Democratic, republican presidents have had similar economic records, says political scientist

February 4, 2010

In his recent book "Unequal Democracy," noted Princeton political scientist Larry Bartels reaches the controversial conclusion that Democratic presidents have generally done a better job in handling the economy.

According to Bartels, economic growth has been greater, unemployment has been lower and income-inequality has been slightly reduced under Democratic presidents. As he sees it, Democrats have had a better record across the board.

But James Campbell, a University at Buffalo professor of political science and widely published author on American politics, says Bartels is incorrect.

In "A Refutation of 'Unequal Democracy,'" a paper he recently presented at the Northeastern Political Science Meeting, Campbell concludes, after reexamining the economic data, that there have been no significant differences in the economic records of the two presidential parties over the past 60 years.

Both Campbell and Bartels obtained the data for their studies from the Bureau of Economic Analysis, the Bureau of Labor Statistics and the U.S. Census Bureau.

"The problem with Bartels' analysis of the economic records of the two parties," says Campbell, "is that it does not take into account the state of the inherited by the new president. Bartels' finding of a partisan difference depends entirely on the way in which he treats transition periods from one party to the other.

"In reviewing the economic history of the past six decades," Campbell says, "I found that whenever the country was moving from a Democratic to a Republican presidency, the economy was weak and often slipping into recession."

"Truman left Eisenhower, Johnson left Nixon and Carter left Reagan with economies that were going into recession as they left office and, while the economy was not technically in recession when Bill Clinton turned the keys to the White House over to George W. Bush," Campbell says, "the dot-com bubble was bursting and the economy was on the brink of a recession.

"In blaming Republican presidents for the economic problems inherited from the previous Democratic presidents, Bartels has unfortunately added insult to injury."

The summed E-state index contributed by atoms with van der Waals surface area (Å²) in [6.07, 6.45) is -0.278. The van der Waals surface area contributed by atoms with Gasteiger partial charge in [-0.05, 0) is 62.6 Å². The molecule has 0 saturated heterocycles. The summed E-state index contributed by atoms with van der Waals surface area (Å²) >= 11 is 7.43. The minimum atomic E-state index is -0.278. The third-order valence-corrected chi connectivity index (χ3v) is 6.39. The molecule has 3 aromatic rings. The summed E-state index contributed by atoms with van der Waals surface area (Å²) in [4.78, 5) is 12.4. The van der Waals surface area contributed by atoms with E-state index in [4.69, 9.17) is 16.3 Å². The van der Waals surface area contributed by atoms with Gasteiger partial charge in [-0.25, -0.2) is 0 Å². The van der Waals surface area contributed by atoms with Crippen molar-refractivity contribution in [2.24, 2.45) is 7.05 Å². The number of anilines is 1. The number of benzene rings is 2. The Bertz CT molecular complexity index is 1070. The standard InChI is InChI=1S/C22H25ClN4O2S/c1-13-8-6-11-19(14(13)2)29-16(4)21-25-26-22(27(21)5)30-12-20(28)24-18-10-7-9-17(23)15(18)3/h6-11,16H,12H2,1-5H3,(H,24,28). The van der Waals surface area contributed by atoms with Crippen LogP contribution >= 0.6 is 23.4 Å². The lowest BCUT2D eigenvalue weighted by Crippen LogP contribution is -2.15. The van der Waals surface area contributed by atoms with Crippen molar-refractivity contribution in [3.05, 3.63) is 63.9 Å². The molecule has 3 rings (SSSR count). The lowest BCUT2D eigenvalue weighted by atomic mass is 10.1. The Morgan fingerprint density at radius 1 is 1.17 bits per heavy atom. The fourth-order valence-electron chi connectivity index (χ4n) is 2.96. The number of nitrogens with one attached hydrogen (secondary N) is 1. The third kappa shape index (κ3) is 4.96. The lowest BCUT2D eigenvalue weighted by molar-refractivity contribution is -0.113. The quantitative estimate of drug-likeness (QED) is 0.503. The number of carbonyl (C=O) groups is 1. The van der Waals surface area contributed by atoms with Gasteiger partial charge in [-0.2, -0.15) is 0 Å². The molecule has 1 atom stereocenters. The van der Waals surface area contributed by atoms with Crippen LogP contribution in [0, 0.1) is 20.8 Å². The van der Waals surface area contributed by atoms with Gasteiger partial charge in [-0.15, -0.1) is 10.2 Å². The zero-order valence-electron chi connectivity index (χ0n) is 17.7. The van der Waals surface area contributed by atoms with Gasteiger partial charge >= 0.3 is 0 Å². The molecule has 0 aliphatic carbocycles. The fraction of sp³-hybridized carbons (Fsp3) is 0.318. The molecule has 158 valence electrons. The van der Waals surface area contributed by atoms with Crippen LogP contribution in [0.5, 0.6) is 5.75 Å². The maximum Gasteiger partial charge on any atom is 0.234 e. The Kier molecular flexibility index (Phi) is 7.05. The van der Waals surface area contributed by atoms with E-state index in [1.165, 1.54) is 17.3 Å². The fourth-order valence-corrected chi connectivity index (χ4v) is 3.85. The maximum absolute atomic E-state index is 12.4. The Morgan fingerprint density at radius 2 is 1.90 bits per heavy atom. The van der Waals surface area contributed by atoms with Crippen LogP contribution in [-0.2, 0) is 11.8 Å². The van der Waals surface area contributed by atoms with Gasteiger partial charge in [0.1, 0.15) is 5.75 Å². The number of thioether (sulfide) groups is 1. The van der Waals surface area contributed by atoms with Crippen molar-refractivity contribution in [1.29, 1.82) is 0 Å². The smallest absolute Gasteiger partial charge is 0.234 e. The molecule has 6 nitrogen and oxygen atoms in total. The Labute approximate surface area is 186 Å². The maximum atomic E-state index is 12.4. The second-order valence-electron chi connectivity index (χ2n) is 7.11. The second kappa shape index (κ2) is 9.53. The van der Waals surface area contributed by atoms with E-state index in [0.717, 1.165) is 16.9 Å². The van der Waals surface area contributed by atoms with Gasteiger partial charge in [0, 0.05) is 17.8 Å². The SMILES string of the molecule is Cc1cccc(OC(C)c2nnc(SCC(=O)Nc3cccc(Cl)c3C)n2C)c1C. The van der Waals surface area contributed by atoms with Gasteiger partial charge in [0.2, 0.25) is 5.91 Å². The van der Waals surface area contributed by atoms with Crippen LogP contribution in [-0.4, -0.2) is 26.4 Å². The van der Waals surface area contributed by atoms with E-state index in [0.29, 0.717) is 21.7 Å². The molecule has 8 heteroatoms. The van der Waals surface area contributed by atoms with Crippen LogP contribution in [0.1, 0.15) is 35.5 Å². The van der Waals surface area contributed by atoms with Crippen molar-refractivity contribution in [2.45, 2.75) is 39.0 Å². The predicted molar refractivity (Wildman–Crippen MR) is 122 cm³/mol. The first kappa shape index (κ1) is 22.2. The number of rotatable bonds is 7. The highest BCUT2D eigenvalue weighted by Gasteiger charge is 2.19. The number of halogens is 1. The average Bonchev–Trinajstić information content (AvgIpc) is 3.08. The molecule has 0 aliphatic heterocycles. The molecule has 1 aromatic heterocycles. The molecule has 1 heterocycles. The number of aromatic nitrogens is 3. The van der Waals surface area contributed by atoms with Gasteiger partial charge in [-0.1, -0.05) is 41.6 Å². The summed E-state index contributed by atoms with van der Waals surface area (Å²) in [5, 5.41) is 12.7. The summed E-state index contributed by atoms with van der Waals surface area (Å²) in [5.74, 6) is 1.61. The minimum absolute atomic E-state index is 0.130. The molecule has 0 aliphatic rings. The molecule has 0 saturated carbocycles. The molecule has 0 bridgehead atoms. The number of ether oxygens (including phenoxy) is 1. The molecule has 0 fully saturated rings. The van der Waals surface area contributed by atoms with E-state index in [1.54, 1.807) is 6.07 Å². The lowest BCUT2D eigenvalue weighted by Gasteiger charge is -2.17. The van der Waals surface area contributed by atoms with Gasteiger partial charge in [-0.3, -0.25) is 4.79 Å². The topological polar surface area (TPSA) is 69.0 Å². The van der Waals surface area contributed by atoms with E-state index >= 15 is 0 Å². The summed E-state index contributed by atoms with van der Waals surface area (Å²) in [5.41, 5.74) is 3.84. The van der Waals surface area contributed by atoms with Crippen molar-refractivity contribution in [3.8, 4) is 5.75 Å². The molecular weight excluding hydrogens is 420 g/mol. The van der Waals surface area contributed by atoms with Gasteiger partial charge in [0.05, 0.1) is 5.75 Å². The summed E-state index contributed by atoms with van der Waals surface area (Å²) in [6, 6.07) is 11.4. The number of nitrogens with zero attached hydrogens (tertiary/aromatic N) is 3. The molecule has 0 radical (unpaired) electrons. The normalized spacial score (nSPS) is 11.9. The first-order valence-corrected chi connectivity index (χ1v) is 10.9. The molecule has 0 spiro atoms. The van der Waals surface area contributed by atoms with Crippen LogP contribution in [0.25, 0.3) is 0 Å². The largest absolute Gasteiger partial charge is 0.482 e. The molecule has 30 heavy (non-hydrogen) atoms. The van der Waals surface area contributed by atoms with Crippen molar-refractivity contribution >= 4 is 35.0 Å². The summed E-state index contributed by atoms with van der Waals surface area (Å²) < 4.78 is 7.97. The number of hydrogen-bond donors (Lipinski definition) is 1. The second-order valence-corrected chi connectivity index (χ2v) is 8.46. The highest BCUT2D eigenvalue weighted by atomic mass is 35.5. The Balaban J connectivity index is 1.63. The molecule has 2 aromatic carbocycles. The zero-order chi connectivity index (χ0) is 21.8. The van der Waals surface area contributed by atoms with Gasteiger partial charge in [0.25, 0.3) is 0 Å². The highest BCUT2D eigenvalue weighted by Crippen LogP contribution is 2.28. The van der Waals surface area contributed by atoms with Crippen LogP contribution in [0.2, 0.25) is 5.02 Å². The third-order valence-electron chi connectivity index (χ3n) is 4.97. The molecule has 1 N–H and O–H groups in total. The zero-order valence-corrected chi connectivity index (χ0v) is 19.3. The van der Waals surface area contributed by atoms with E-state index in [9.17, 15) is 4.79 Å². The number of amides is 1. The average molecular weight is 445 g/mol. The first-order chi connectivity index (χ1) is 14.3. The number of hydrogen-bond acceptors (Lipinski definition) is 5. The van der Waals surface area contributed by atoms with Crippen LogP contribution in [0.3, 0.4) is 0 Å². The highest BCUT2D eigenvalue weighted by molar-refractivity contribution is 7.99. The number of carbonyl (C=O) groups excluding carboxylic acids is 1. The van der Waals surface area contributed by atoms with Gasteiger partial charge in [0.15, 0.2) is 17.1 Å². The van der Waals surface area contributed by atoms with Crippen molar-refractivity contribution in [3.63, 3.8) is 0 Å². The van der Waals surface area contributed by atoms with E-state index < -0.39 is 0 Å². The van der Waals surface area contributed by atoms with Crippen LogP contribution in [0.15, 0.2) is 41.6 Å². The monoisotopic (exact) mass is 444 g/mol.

Based on his reading of the historical economic data, Campbell finds that, "From 1948 to 2005, Republican presidents were quite consistently left with an economic mess by their Democratic predecessor. This had not been the case for incoming Democratic presidents -- until now.

"While there can and should be much debate over what caused the current recession, it obviously started 'on the watch' of Republican President Bush," Campbell says.

"However, unlike the earlier transition recessions, the current recession began early enough that it should not consume President Obama's term, unless his policies end up stalling the economic recovery.

"The key difference between Bartels' analysis and mine," he says, "is that I examined the effects of the lagged quarterly change in the economy on the following year's economy. Once you take into account the impact of the two quarters leading into a year, the party differences that Bartels found in economic growth, unemployment and income-inequality wash out."

Campbell notes that the two political parties are different in many significant ways, "and may even have important long-term economic differences between them, but they do not differ with respect to the performances of the economy during their administrations.

"Republican presidents were no more responsible for the economic downturns early in their terms," he says, "than Franklin Roosevelt was responsible for the Depression in the early '30s or than Barack Obama was responsible for the recession in the early quarters of his administration."

Explore further: New MU study finds value differences within Republican party and similarities between both parties

Related Stories

Election forecasters preparing for historic election

June 23, 2008

Anticipating what is likely to be one of the most interesting elections in modern history, University at Buffalo professor of political science James E. Campbell and Michael S. Lewis-Beck, professor of political science at ...

Does religion make a difference in politics?

October 27, 2008

From Barack Obama's controversial pastor to Sarah Palin's "secret religion", religious values have continued to play a dominant role in the presidential election since John F. Kennedy became the first Catholic elected to ...

Recommended for you

Metacognition training boosts gen chem exam scores

October 20, 2017

It's a lesson in scholastic humility: You waltz into an exam, confident that you've got a good enough grip on the class material to swing an 80 percent or so, maybe a 90 if some of the questions go your way.

Scientists see order in complex patterns of river deltas

October 19, 2017

River deltas, with their intricate networks of waterways, coastal barrier islands, wetlands and estuaries, often appear to have been formed by random processes, but scientists at the University of California, Irvine and other ...

Six degrees of separation: Why it is a small world after all

October 19, 2017

It's a small world after all - and now science has explained why. A study conducted by the University of Leicester and KU Leuven, Belgium, examined how small worlds emerge spontaneously in all kinds of networks, including ...

Ancient DNA offers new view on saber-toothed cats' past

October 19, 2017

Researchers who've analyzed the complete mitochondrial genomes from ancient samples representing two species of saber-toothed cats have a new take on the animals' history over the last 50,000 years. The data suggest that ...


Please sign in to add a comment. Registration is free, and takes less than a minute. Read more

Click here to reset your password.
Sign in to get notified via email when new comments are made.